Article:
Perceptions and practices of nurse educators in recognizing and addressing student nurse stress

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Marker, Jan Robey
Murk, Peter J., 1942-
Issue Date
Thesis (D. Ed.)
Department of Educational Leadership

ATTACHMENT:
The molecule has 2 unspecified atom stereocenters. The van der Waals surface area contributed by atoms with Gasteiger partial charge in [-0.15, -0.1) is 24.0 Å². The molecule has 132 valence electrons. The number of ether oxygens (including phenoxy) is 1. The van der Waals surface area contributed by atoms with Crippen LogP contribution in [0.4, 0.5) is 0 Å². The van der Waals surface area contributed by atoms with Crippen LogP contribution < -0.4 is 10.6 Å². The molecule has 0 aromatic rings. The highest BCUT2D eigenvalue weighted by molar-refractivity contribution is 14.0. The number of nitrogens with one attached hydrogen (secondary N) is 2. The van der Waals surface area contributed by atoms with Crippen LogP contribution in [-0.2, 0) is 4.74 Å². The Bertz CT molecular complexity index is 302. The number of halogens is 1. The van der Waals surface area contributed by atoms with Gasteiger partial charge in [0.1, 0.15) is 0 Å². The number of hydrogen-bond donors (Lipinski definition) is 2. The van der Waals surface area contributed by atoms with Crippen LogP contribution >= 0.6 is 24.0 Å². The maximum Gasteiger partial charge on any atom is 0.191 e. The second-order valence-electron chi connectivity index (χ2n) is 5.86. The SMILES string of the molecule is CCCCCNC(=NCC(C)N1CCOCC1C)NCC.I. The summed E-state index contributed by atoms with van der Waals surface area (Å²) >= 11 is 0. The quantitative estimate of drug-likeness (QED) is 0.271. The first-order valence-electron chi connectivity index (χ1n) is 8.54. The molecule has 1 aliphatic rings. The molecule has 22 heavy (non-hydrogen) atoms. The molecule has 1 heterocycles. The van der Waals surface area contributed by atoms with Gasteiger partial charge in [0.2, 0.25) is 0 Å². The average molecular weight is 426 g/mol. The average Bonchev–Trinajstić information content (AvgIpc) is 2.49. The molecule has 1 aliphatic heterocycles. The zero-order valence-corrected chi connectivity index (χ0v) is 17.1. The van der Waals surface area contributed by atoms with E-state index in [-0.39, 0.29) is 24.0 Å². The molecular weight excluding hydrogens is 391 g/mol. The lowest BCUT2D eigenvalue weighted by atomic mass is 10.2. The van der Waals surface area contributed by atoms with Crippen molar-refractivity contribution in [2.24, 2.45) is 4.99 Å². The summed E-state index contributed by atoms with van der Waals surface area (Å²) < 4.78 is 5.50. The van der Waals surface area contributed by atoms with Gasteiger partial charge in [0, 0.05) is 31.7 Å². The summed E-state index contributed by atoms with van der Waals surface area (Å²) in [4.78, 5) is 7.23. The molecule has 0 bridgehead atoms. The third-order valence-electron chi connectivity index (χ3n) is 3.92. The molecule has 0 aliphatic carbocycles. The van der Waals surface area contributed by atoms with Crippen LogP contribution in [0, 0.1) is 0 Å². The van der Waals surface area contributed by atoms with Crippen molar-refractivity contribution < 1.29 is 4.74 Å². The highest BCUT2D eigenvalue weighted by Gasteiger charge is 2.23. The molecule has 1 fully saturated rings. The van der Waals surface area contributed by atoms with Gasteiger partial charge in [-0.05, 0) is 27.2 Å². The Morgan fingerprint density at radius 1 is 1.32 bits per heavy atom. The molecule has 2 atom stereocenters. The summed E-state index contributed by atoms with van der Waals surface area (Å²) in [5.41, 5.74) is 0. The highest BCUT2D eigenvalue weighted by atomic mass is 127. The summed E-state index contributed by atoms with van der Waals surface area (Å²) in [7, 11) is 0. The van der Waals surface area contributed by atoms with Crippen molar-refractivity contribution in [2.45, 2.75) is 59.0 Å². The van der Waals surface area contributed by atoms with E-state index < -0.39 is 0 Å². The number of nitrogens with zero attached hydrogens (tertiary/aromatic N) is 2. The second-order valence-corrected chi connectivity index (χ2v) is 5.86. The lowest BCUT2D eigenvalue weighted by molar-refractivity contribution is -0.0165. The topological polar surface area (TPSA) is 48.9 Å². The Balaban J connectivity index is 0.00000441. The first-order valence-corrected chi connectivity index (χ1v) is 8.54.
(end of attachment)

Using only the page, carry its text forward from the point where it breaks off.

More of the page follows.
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Three hundred and eight nurse educators, who teach in NLN Accredited Bachelor of Science in Nursing Programs in the Midwest, were requested to complete a three-page survey concerning their perceptions and practices concerning student stress. The study demonstrated that nurse educators, in this study, were aware of the level of stress among students who were pursuing undergraduate degrees in nursing. The study found that most nurse educators understood that the sources of stress were a combination of the many roles and responsibilities of students. They were aware that most students needed services/interventions to assist them in coping with stress. Most nurse educators thought that they were responsible, to some degree, for intervening to assist students in decreasing their stress level. However, they expressed frustration at their attempts to help students. They indicated that many of the sources of stress were not within faculty control and that there was low participation when services/interventions were offered. Finally, the study found that most nurse educators thought that stress management for nursing students was included in the nursing curriculum. However, very little time was actually spent on stress management in the nursing program. Nurse educators indicated that they relied on other institutional services/interventions to provide stress management skills. However, many nurse educators indicated that they were willing to make changes to assist students. Nurse educators need to reconsider the amount of time that is spent facilitating students in reducing stress and helping them build coping skills that will continue to help them become competent nurses. Given the predicted nursing shortage that is estimated to last until 2020, the low application rate to nursing school, and the graying of America, it would seem prudent that nurse educators assist students who are in nursing programs become successful. The health of our nation may be at stake. The task for nurse educators is to help students recognize the signs of stress, understand the effects that unmanaged stress can produce, and teach the techniques that students can use in coping with stress.